Network-based discovery of phospho-signatures

Because only a small proportion of phosphorylation sites can be identified in any single phosphoproteomic profiling, statistical approaches have been widely adopted to test whether phosphoproteins are over-represented or under-represented in distinct pathways or significantly modified by specific kinases. Thus, phosphoproteomic profiling can be described as a ‘near random sampling’. Using this approach, one pathway with more actual phosphorylation sites will be characterized by more phosphopeptides than another pathway containing fewer phosphorylation sites (Fig. 2A). Also, one kinase with a greater number of modified sites will be more frequently identified, i.e. with more hits, than another kinase having fewer modified sites (Fig. 2A). Although there are a number of intrinsic biases in the currently available techniques, this framework is nevertheless fundamental for the performance of statistical analysis.

Figure 2.

Phosphoproteomic profiling and network-based discovery of phospho-signatures. (A) The ‘near random sampling’ hypothesis that the pathway or kinase with a greater number of phosphorylation sites will be sampled with more phosphopeptides. (B) Potentially novel molecular biomarkers can be selected in the event that their neighbors are known disease genes in the same sub-networks or pathways [15]. (C) Based on the hypothesis of higher kinase activity with a greater number of modified sites, differentially activated kinases can be statistically calculated by comparing the phosphoproteome-based kinase–substrate networks under different conditions.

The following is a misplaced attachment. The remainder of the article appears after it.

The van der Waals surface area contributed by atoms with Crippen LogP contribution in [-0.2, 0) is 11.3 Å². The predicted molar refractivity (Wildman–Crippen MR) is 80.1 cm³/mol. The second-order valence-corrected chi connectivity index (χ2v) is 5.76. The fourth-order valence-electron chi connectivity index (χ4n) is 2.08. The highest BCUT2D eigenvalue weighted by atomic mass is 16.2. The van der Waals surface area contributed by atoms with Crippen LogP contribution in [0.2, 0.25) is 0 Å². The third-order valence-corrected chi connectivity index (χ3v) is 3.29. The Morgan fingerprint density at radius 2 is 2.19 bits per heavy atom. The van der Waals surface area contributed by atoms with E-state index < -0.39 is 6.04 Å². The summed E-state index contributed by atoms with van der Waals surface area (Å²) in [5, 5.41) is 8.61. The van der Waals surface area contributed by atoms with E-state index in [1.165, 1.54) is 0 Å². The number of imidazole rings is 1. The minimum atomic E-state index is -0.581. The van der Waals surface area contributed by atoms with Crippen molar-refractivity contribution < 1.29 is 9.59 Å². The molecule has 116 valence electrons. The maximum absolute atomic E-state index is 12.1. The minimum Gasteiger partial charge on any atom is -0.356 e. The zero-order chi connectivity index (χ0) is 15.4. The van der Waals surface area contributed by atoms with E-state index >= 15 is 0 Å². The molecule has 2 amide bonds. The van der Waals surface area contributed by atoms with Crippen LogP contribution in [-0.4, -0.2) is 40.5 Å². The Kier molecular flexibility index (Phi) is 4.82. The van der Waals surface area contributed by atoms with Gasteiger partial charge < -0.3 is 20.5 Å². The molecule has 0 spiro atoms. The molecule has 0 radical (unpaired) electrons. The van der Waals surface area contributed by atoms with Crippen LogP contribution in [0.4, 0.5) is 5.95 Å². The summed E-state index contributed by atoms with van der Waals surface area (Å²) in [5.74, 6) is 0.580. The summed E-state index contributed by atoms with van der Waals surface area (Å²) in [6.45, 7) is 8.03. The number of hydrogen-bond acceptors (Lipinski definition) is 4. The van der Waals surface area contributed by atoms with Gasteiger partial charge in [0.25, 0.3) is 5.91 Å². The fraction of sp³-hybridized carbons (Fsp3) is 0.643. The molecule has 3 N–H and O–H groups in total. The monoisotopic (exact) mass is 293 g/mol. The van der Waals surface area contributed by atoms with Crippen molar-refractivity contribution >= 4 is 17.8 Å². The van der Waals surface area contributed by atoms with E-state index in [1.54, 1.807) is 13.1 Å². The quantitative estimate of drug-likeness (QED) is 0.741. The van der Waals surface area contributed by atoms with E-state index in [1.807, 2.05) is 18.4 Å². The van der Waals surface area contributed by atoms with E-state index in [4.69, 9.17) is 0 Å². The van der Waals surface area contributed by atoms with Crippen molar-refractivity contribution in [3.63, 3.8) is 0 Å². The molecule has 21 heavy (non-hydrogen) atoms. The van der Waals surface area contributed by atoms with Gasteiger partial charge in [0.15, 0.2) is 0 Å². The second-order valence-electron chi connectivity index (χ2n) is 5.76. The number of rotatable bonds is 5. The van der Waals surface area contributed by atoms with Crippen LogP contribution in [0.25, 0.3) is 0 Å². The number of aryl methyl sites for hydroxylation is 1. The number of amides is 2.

Enrichment analysis of phosphorylation-associated pathways provides efficient and robust network phospho-signatures. For example, by comparing the phosphoproteomic data sets of ESCs and induced pluripotent stem cells (iPSCs), Phanstiel et al. observed that a number of somatic-cell-related processes are significantly over-represented in iPSCs, and these results were shown to be consistent with additional analyses at both the transcript and protein levels [47]. Thus, it was discovered that somatic cell programs are incompletely silenced in iPSCs [47]. Also, it is possible to predict individual molecular biomarkers from the pathways or sub-networks if some of their neighbors are known disease genes [15] (Fig. 2B). For example, Matsuoka et al. determined that DDR-associated phosphorylated proteins are significantly enriched in the AKT-insulin pathway. Based on the results, they confirmed that an insulin responsive site in 4E-BP1, Ser111, was phosphorylated by ATM [23].